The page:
EVP for Research, Georgia Tech
As Chief Research Officer, Chaouki Abdallah provides overall leadership for the Institute’s $1 billion portfolio of research, economic development and sponsored activities, including the Georgia Tech Research Institute (GTRI), eleven interdisciplinary research institutes (IRIs), and related research administrative support units. He also serves on the executive committee of the Council on Research for the Association of Public & Land-Grant Universities (APLU), the executive committee for the Government-University-Industry Research Roundtable (GUIRR), and the advisory committee for the Center on Measuring University Performance (MUP).
Since Abdallah assumed the role of Executive Vice President of Research, the Institute took occupancy of Coda, a first-of-its-kind, mixed-use facility in the heart of Tech Square, designed to create opportunities in interdisciplinary research, commercialization, and sustainability. Under his leadership, Georgia Tech also recently launched the “Commission on Research Next,” a process that will map a comprehensive future for research at Tech.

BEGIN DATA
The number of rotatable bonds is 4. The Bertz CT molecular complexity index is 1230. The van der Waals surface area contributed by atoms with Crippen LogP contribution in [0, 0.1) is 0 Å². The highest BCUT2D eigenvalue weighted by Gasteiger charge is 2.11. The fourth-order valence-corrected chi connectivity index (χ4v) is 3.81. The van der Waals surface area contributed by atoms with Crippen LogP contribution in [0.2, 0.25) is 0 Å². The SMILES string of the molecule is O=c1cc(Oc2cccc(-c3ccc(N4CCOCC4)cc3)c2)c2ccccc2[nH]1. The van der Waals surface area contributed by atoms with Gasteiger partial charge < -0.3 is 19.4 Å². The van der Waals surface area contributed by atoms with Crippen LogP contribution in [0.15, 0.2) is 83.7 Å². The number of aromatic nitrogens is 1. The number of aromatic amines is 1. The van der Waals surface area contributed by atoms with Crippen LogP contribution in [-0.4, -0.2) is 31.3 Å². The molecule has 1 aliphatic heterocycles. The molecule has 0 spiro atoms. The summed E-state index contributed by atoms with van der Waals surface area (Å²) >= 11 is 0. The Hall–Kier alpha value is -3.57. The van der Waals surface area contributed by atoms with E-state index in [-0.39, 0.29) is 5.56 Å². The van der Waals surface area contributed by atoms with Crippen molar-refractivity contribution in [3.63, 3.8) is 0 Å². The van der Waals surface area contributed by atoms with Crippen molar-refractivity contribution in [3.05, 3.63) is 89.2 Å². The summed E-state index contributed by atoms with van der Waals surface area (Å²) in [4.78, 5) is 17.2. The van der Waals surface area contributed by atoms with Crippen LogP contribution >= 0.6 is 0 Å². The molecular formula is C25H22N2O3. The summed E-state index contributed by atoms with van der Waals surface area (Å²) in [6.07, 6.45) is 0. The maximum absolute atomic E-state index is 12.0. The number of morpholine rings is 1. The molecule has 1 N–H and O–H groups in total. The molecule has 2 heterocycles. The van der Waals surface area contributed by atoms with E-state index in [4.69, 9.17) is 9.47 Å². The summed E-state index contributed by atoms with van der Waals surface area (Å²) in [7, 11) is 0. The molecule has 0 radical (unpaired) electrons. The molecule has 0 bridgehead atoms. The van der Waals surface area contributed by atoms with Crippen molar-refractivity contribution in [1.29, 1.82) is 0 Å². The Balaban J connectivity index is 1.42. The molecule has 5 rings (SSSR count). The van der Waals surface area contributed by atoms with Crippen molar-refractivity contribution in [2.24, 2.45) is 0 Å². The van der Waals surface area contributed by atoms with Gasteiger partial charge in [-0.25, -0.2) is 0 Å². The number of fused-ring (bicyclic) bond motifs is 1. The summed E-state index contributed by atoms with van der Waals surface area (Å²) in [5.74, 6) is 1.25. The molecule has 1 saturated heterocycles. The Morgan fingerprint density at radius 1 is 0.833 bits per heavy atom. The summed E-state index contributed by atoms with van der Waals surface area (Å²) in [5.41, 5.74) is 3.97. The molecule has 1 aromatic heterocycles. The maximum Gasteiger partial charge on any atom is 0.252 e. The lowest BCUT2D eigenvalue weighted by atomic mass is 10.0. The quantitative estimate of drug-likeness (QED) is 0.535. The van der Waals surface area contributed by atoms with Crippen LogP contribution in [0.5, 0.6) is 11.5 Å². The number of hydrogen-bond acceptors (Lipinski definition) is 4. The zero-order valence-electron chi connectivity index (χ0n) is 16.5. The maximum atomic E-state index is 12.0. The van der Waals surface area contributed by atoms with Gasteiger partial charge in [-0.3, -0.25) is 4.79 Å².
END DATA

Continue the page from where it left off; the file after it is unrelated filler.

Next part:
Abdallah came to Georgia Tech from the University of New Mexico, where he served as the university’s twenty-second President, Provost, and Executive Vice President for academic affairs, as well as department chair of the Electrical and Computer Engineering (ECE) Department. During his tenure, Abdallah oversaw long-range academic planning and efforts to improve student success, as well as retention-achievement and graduation achievement rates. Abdallah’s research has been funded by the National Science Foundation, the Air Force Office of Scientific Research, the U.S. Naval Research Laboratory, national laboratories, and various companies.
Abdallah began his college career at the Faculté d’ingénierie of the Université Saint-Joseph in Lebanon, then obtained a Bachelor of Engineering (B.E.) degree from Youngstown State University in 1981, and a M.S. and Ph.D. in electrical engineering from Georgia Tech in 1982 and 1988, respectively.